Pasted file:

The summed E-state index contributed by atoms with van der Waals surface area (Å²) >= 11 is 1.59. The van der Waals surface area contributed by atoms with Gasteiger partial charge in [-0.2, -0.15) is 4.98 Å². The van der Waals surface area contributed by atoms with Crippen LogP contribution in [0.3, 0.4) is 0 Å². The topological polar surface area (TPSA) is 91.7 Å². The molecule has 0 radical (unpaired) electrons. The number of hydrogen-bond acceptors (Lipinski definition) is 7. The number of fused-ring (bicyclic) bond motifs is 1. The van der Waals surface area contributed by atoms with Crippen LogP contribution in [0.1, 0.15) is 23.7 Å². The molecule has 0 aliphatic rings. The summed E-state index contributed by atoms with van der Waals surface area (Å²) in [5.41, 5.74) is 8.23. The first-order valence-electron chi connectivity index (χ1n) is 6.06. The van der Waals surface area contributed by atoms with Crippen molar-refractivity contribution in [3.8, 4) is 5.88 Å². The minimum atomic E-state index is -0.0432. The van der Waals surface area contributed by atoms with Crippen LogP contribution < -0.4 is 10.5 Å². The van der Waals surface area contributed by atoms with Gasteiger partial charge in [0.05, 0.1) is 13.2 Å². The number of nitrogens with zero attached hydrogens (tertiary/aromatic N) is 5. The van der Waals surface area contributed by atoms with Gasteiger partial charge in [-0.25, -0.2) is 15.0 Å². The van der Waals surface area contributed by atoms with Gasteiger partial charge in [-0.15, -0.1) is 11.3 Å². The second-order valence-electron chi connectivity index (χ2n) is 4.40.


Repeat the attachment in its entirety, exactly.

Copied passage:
The summed E-state index contributed by atoms with van der Waals surface area (Å²) >= 11 is 1.59. The van der Waals surface area contributed by atoms with Gasteiger partial charge in [-0.2, -0.15) is 4.98 Å². The van der Waals surface area contributed by atoms with Crippen LogP contribution in [0.3, 0.4) is 0 Å². The topological polar surface area (TPSA) is 91.7 Å². The molecule has 0 radical (unpaired) electrons. The number of hydrogen-bond acceptors (Lipinski definition) is 7. The number of fused-ring (bicyclic) bond motifs is 1. The van der Waals surface area contributed by atoms with Crippen LogP contribution in [0.1, 0.15) is 23.7 Å². The molecule has 0 aliphatic rings. The summed E-state index contributed by atoms with van der Waals surface area (Å²) in [5.41, 5.74) is 8.23. The first-order valence-electron chi connectivity index (χ1n) is 6.06. The van der Waals surface area contributed by atoms with Crippen molar-refractivity contribution in [3.8, 4) is 5.88 Å². The minimum atomic E-state index is -0.0432. The van der Waals surface area contributed by atoms with Crippen LogP contribution < -0.4 is 10.5 Å². The van der Waals surface area contributed by atoms with Gasteiger partial charge in [0.05, 0.1) is 13.2 Å². The number of nitrogens with zero attached hydrogens (tertiary/aromatic N) is 5. The van der Waals surface area contributed by atoms with Gasteiger partial charge in [-0.25, -0.2) is 15.0 Å². The van der Waals surface area contributed by atoms with Gasteiger partial charge in [-0.15, -0.1) is 11.3 Å². The second-order valence-electron chi connectivity index (χ2n) is 4.40.